M.’s Blog

Haiti Relief Fund

January 17, 2010 :: Tags: , , :: Comment

What a heart breaking tragedy. At such times I need someone like poet and audiophile, Garrett Hongo to put in words how I feel. In fact this devastating tragedy leaves so many of us speechless. But then again, we have Pat Robertson talking about Haiti’s “pact to the devil.” The only difference between this man and the bigots in another country I am deeply familiar with, is the robes.

Thank God the voice of us Americans and our president are much louder and much more clear as demonstrated in our actions. For our part, SORAsound auctions the following items to do our small part to help the Haitians:

Please bid on these items and/or help the Haiti relief funds. To make an automatic $10 donation to the Red Cross, text Haiti to 90999; the money will be charged directly to your cell phone bill.

“What is Poetry That Cannot Save Nations or a People?”

January 11, 2010 :: Tags: , , , :: Comment

I forwarded Hila Sedighi’s poem for oppressed students of Iran, to my friend Garrett Hongo, poet, audiophile and Distinguished Professor of The College of Arts and Sciences, University of Oregon. In response, Garrett wrote to me about the Polish poet, Czeslaw Milosz who once said “what is poetry that cannot save nations or a people.”

“Ferocious political oppression spawns outcry and plants a strength of resolve and resentment at the instant it punishes and strikes for fear. Yet, economic and cultural oppression do too, though the cries take longer to develop and be heard, sometimes silenced so long the result is a counter-violence some call revolutionary. Yet, violence is itself tyrannous, reigning over all redress and hope in turn. Poetry is a peaceful plaint to register our grief and outrage, yet I hope it might move millions to revive justice–in their hearts and in the world.” — Garrett Hongo


by Czeslaw Milosz

You whom I could not save
Listen to me.
Try to understand this simple speech as I would be ashamed of another.
I swear, there is in me no wizardry of words.
I speak to you with silence like a cloud or a tree.

What strengthened me, for you was lethal.
You mixed up farewell to an epoch with the beginning of a new one,
Inspiration of hatred with lyrical beauty;
Blind force with accomplished shape.

Here is a valley of shallow Polish rivers. And an immense bridge
Going into white fog. Here is a broken city;
And the wind throws the screams of gulls on your grave
When I am talking with you.

What is poetry which does not save
Nations or people?
A connivance with official lies,
A song of drunkards whose throats will be cut in a moment,
Readings for sophomore girls.
That I wanted good poetry without knowing it,
That I discovered, late, its salutary aim,
In this and only this I find salvation.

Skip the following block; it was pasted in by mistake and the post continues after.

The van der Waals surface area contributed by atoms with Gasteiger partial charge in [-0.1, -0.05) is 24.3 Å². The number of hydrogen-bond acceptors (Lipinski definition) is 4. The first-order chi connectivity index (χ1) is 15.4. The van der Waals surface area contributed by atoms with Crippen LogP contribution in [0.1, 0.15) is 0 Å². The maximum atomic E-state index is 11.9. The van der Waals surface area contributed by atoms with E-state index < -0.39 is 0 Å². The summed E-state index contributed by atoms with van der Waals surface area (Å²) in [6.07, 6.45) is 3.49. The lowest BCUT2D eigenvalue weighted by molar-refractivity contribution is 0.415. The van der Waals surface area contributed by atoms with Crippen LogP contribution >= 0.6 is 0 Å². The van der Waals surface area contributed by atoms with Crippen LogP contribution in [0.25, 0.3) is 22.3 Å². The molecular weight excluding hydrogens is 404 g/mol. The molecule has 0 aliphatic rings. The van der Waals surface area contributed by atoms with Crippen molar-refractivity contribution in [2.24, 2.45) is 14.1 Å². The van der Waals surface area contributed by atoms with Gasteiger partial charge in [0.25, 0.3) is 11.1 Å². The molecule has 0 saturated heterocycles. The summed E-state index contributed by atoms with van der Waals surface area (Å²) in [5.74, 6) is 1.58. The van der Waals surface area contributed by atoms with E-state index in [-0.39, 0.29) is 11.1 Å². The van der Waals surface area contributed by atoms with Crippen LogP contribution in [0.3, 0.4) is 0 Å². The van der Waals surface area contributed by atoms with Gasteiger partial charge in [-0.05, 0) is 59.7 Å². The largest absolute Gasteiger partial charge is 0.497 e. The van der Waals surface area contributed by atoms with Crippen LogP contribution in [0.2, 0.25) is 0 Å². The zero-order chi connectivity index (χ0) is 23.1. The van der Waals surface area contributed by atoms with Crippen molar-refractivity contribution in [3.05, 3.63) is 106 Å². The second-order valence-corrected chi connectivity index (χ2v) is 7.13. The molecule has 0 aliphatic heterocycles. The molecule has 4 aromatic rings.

They used to pour millet on graves or poppy seeds
To feed thee dead who would come disguised as birds.
I put this book here for you, who once lived
So that you should visit us no more.

Warsaw, 1945

Emanuel Ax in Chicago

January 10, 2010 :: Tags: :: Comment

Nami had two tickets to a piano recital. She was originally going with a friend but somehow instead I ended up being invited. Sat at our seats at the Chicago Symphony Center. Good location. My seat felt a bit broken but OK. Looked at the program and said “wow, Emanuel Ax.” Unbeknown to me I was going to see and hear Mr. Ax. I was delighted.

Our seats were good. I had great views of his hands. If I were a pianist like him, I would think twice before shaking the hands of some people I meet. Do they ever worry someone may hurt their hands with a too firm handshake? The performance was great. I read he will have performances with Yo Yo Ma and Dawn Upshaw. Those performances would be great to see. Sound wise, frankly I was just not impressed. In fact, I hoped that my music equipment sound better than a bad sound at this hall (at least where I was sitting).

Vic Chesnutt passed away

January 7, 2010 :: Comment

Found out today that Vic Chesnutt took his life on Christmas eve. Really sad. Years ago I saw Vic perform. I had thought about his performance every now and then, and was impressed with what I saw as his professional recognition and progress. It seemed to me he had overcome a huge barrier many can not. Glad to see that NPR Fresh Air honoring his memory. May he rest in peace.

Mehran is 50!

January 4, 2010 :: Comment

Well, I am 50 years old today. Now, I am sure I have lived at least half my life. A good life. I have had a rich life by so many measures: SORA, family, friends, myself.

Never have made a big deal about birthdays, but man, this one is a big deal.